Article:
Almost one year on from the brutal rape of a young female student in Delhi, there are signs that more Indian women are finding the courage to report sexual violence. But many still live in fear, either of strangers – or of the man closest to them.
Reshma has five daughters and is pregnant for the sixth time – against her wishes. Her voice trembles constantly as she tells her harrowing story.
“I kept quiet for many years,” she says.
“My husband treated me very badly because I had only given him daughters. Getting beaten up mercilessly became a routine for me. He wanted a son.
“When I got pregnant for the sixth time, he insisted I should get an abortion if it’s another girl child. I refused and we had a big row.
“He threw acid on me, aiming at my vagina and abdomen.”
Reshma breaks down as she recalls the attack. She has recently undergone an operation to try to repair some of the damage. Her baby is still alive, but she is extremely frail.
• Rape within marriage is not considered a crime in India if the wife is over 15
• Up to eight million female foetuses are thought have been aborted in India in the decade to 2011
• In India, 22 women were killed each day in dowry-related murders in 2007
Sources: 2011 Census, National Crime Records Bureau, Amnesty International
• More than one-third of all murders of women around the world are committed by a current or former partner
• As many as 1 in 4 women experience physical and/or sexual violence during pregnancy
• Violence by an intimate partner is the most common type of abuse, affecting 30% of women
Sources: World Health Organization, Women’s Aid
• WHO: Female Genital Mutilation
• BBC: India’s missing girls
• Amnesty: Violence against women
• UN Women
It took her four days to get medical help after the attack and that was only after her father arrived. She now lives with her poor parents in Kanpur, 500km (300 miles) outside Delhi.
They were aware of the terrible life that their daughter had with her husband, but were initially too afraid to think of police action against their own son-in-law.
Eventually, Reshma says, they stood by her.
The acid attack was the culmination of 15 years of violence at the hands of her husband. As she recovered, 35-year-old Reshma decided she did not want to be another female footnote in the death columns of the newspapers.
She registered a police case against her husband on five different grounds of cruelty. Now he is in prison awaiting trial. He denies all the charges.
The vicious assault on a young medical student on a Delhi bus last December sparked outrage across India and provoked national soul-searching about the extent of gender-based violence.
It also appears to have paved the way for more women to go to the police.
According to government statistics, 1,036 rapes were reported in Delhi in the year so far up to 15 August. That compares with 433 reports during the same period in 2012.
The same seems to hold true for areas outside the capital: in the small state of Jharkand, in eastern India, the number of reported rape cases rose from 460 in the first half of 2012 to 818 in the first half of 2013.
Despite this, as in many other countries, the conviction rate for rape remains low. According to the National Crime Record Bureau it stood at 24.1% in 2012, lower than the previous year.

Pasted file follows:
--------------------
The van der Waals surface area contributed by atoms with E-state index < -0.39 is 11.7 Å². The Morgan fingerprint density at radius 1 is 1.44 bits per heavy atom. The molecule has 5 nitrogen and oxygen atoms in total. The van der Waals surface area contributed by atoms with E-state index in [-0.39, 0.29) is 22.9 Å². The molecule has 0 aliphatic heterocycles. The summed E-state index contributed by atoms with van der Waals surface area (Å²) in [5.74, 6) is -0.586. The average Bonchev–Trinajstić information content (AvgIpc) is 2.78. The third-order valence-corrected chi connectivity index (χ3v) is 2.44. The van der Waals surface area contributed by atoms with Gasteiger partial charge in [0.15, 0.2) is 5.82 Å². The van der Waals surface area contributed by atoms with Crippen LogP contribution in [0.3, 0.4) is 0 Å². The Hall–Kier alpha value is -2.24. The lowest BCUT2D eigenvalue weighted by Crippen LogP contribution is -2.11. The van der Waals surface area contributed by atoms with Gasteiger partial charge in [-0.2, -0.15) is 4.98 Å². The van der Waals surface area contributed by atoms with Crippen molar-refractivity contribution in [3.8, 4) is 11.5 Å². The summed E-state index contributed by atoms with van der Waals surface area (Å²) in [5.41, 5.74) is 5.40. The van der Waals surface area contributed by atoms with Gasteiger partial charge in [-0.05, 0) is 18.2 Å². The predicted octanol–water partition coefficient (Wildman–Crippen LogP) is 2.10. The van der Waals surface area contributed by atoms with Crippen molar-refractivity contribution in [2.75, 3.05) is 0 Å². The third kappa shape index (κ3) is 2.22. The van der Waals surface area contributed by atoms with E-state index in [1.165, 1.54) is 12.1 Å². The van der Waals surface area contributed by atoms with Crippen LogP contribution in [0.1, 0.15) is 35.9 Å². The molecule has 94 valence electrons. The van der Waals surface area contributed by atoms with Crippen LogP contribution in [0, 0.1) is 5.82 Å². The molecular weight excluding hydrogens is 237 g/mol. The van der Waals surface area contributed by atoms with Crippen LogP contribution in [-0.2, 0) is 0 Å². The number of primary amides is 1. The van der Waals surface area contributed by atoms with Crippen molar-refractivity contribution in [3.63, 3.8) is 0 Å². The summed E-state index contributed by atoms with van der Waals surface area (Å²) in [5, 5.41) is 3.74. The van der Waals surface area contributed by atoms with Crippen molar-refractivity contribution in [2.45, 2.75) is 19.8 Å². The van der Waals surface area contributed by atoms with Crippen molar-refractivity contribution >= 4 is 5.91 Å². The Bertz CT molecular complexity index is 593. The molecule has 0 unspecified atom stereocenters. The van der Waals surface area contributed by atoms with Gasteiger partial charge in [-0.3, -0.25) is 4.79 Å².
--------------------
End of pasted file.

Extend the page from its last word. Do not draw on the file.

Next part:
Police say they are trying to improve the situation, including putting 400 more police vans on the streets of the capital. There has also been a push to recruit female police officers.
Avatar Sing Rawat, a Delhi police officer, says the force is also being trained in dealing with female victims. “The police are better sensitised now,” he argues.
Ranjana Kumari, a well-known women’s rights activist, says India has seen “structural changes” since the Delhi rape, but that streets can still be dangerous for women.
People across India called for the death sentence for the men convicted in the Delhi rape case
“Women are continuing to live their lives, coming out, working despite all the dangers.
But the most frustrating thing is that the state has still not been able to fix the accountability clearly when a crime is committed against women,” she says.
“Political parties have made women’s safety part of their political manifesto. When I travel to smaller cities I realise more conversations are happening around women’s safety, but we need to make the system more accountable.”
Walking around Delhi as night falls, it is clear that the streets are still empty of women.
Surabhi, a 25-year-old professional woman who travels to work by bus, says she does not think anything has changed since the outcry over the rape case.
“I don’t want to change my lifestyle because of sexual attacks but, yes, I am scared – and I always carry a pepper spray in my bag.
“Men are very aggressive and they find excuses to touch you or feel you.”
In Kanpur, Reshma is determined to see through her difficult decision to speak out.
“I don’t want him to get out of prison. He made my life hell. I am very happy I took this stand,” she says.
“I know speaking up will save many young girls in future. We are women and we also have a right to live life with dignity. I will take care of my daughters and myself.”
She uses her scarf to wipe away tears. “Death comes only once. So why should we die every day at someone else’s hands?”
During October 2013 the BBC’s 100 Women season will seek to shine a light on life for women in the 21st Century – the risks, challenges and opportunities they face every day, in every country. Have your say on Twitter using the hashtag #100women.
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